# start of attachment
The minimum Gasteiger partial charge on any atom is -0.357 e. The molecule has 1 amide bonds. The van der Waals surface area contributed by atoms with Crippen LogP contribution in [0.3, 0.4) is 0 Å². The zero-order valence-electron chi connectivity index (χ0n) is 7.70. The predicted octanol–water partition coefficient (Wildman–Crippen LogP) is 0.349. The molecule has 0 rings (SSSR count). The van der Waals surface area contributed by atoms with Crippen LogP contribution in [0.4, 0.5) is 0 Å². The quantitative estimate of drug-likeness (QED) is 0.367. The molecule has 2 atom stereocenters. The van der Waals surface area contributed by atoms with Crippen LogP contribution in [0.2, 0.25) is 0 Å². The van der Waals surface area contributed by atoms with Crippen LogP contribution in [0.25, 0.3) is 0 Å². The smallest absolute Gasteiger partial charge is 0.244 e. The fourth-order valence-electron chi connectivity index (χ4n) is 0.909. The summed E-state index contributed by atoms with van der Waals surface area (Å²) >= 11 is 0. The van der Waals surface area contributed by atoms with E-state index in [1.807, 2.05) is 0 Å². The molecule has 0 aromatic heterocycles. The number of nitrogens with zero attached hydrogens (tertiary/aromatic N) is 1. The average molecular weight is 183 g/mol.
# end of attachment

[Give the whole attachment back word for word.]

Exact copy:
The minimum Gasteiger partial charge on any atom is -0.357 e. The molecule has 1 amide bonds. The van der Waals surface area contributed by atoms with Crippen LogP contribution in [0.3, 0.4) is 0 Å². The zero-order valence-electron chi connectivity index (χ0n) is 7.70. The predicted octanol–water partition coefficient (Wildman–Crippen LogP) is 0.349. The molecule has 0 rings (SSSR count). The van der Waals surface area contributed by atoms with Crippen LogP contribution in [0.4, 0.5) is 0 Å². The quantitative estimate of drug-likeness (QED) is 0.367. The molecule has 2 atom stereocenters. The van der Waals surface area contributed by atoms with Crippen LogP contribution in [0.2, 0.25) is 0 Å². The van der Waals surface area contributed by atoms with Crippen LogP contribution in [0.25, 0.3) is 0 Å². The smallest absolute Gasteiger partial charge is 0.244 e. The fourth-order valence-electron chi connectivity index (χ4n) is 0.909. The summed E-state index contributed by atoms with van der Waals surface area (Å²) >= 11 is 0. The van der Waals surface area contributed by atoms with E-state index in [1.807, 2.05) is 0 Å². The molecule has 0 aromatic heterocycles. The number of nitrogens with zero attached hydrogens (tertiary/aromatic N) is 1. The average molecular weight is 183 g/mol.